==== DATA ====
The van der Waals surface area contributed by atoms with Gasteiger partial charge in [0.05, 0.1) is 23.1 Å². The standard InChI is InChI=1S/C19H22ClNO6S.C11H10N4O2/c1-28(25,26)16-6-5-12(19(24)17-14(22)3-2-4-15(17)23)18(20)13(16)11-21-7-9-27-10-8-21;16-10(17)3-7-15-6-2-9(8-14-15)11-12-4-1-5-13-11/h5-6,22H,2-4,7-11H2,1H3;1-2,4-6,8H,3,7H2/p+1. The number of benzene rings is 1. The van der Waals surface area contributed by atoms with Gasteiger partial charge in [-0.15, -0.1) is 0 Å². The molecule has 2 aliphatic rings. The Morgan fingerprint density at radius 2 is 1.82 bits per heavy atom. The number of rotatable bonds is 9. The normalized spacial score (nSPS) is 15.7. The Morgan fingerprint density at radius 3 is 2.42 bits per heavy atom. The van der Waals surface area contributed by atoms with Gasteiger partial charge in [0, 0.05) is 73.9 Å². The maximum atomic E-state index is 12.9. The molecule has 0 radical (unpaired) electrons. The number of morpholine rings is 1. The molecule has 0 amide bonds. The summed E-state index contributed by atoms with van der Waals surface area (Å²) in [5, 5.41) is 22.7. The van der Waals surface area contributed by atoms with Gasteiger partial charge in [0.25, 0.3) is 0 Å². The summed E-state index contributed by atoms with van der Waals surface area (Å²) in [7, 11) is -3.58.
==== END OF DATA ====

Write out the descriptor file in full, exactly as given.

The van der Waals surface area contributed by atoms with Gasteiger partial charge in [0.05, 0.1) is 23.1 Å². The standard InChI is InChI=1S/C19H22ClNO6S.C11H10N4O2/c1-28(25,26)16-6-5-12(19(24)17-14(22)3-2-4-15(17)23)18(20)13(16)11-21-7-9-27-10-8-21;16-10(17)3-7-15-6-2-9(8-14-15)11-12-4-1-5-13-11/h5-6,22H,2-4,7-11H2,1H3;1-2,4-6,8H,3,7H2/p+1. The number of benzene rings is 1. The van der Waals surface area contributed by atoms with Gasteiger partial charge in [-0.15, -0.1) is 0 Å². The molecule has 2 aliphatic rings. The Morgan fingerprint density at radius 2 is 1.82 bits per heavy atom. The number of rotatable bonds is 9. The normalized spacial score (nSPS) is 15.7. The Morgan fingerprint density at radius 3 is 2.42 bits per heavy atom. The van der Waals surface area contributed by atoms with Gasteiger partial charge in [0, 0.05) is 73.9 Å². The maximum atomic E-state index is 12.9. The molecule has 0 radical (unpaired) electrons. The number of morpholine rings is 1. The molecule has 0 amide bonds. The summed E-state index contributed by atoms with van der Waals surface area (Å²) in [5, 5.41) is 22.7. The van der Waals surface area contributed by atoms with Gasteiger partial charge in [0.25, 0.3) is 0 Å². The summed E-state index contributed by atoms with van der Waals surface area (Å²) in [7, 11) is -3.58.